Record setting snowfall is prompting many retirees to seriously consider making the move south.

All across the Midwest and Northeast, active adults have felt the bite of winter storms. And while those who live in northern regions are used to shoveling snow, recent winter storms have been far from typical. Dangerous white-out conditions grounded flights and prompted many states to advise residents to stay home. Yet, for many, being at home meant coping with extensive power outages. Was all of this enough to drive retirees south?

Some people think that retiring to hot, southern climates is a typical part of retirement. However, that is not always the case. Many retirees who live in northern states prefer to age in place. This lets them stay near family and friends, and also enjoy all four seasons. Active adult community builders have noticed and responded by opening more developments in northern settings like New Jersey and Illinois.

Though this year’s dangerous winter storms may be shaking some retirees’ resolve to stay in their northern homes, it may be too soon to tell if it will lead them to relocate before next winter. Still, some homebuilders in the south are optimistic about expected home sales, particularly those who build active adult communities. Del Webb, the country’s largest active adult community developer, has big plans in southern states.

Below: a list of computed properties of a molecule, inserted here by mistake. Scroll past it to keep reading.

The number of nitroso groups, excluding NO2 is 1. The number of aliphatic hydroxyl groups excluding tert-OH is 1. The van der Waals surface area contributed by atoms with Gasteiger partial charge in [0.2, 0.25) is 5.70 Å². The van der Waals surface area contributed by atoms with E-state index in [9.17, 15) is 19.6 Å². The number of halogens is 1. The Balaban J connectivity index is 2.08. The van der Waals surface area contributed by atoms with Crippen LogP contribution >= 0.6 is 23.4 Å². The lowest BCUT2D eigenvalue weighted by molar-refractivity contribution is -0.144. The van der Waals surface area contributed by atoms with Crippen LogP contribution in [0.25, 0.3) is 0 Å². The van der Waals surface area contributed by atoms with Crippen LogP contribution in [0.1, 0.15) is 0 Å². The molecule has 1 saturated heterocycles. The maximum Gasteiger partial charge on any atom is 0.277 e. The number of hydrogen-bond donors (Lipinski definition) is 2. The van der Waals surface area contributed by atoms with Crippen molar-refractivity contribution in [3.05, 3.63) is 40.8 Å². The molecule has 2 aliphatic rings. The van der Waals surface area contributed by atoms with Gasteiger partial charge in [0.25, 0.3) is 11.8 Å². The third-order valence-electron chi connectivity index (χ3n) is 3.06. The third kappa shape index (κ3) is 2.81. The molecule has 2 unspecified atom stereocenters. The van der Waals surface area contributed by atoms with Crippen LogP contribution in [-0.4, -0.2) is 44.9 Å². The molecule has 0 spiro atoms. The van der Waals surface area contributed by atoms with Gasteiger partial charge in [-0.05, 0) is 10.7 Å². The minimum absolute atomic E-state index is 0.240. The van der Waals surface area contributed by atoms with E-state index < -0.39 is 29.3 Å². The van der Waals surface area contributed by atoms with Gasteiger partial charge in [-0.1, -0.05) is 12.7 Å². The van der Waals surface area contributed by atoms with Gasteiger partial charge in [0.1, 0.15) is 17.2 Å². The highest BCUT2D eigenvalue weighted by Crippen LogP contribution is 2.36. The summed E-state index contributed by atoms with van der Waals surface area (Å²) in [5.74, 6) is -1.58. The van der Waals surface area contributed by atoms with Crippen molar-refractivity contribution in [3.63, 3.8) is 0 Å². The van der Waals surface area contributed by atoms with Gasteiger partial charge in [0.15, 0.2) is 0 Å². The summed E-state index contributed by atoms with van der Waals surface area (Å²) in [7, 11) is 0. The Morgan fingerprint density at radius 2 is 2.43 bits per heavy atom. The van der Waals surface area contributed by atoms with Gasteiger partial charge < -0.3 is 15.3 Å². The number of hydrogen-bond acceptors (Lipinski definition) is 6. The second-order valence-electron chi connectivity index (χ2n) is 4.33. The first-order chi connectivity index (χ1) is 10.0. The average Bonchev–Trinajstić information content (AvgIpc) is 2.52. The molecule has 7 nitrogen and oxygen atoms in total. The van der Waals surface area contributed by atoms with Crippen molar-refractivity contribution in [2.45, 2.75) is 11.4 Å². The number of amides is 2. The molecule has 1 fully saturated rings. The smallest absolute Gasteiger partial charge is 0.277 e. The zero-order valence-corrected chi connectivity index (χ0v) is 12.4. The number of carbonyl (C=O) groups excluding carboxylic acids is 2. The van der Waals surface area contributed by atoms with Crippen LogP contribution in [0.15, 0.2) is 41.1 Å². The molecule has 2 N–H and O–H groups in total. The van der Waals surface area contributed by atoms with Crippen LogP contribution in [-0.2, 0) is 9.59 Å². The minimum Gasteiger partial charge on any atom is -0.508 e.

In Florida alone, Del Webb has plans for several community expansions and grand openings. Del Webb Naples has plans to add 2,000 more homes and a spacious new clubhouse and Del Webb Orlando’s new 38,000 square foot amenity center is set to open on March 5th. When it comes to existing homes, the National Association of Realtors also reports some good news for the South.

While home prices were down in January, home sales were on the rise in most regions. In the South, existing home sales increased 3.6 percent and were 8 percent higher than they had been in January 2010. Of course, not all active adults who want to flee winter weather will decide to pick up and permanently move south.

Some retirees choose to have the best of both worlds by keeping their current homes in northern areas and traveling south during the cold winter months. Because of their migratory patterns, these retirees are aptly named “snowbirds.” A desire to leave winter weather for a warmer climate is one of the top reasons given when retirees relocate.

Though they may like experiencing all four seasons, snowy winter months often become more than retirees can bear. Active adults who have been on the fence about moving to a hot climate may be pushed into making a decision after this year’s harsh winter storms.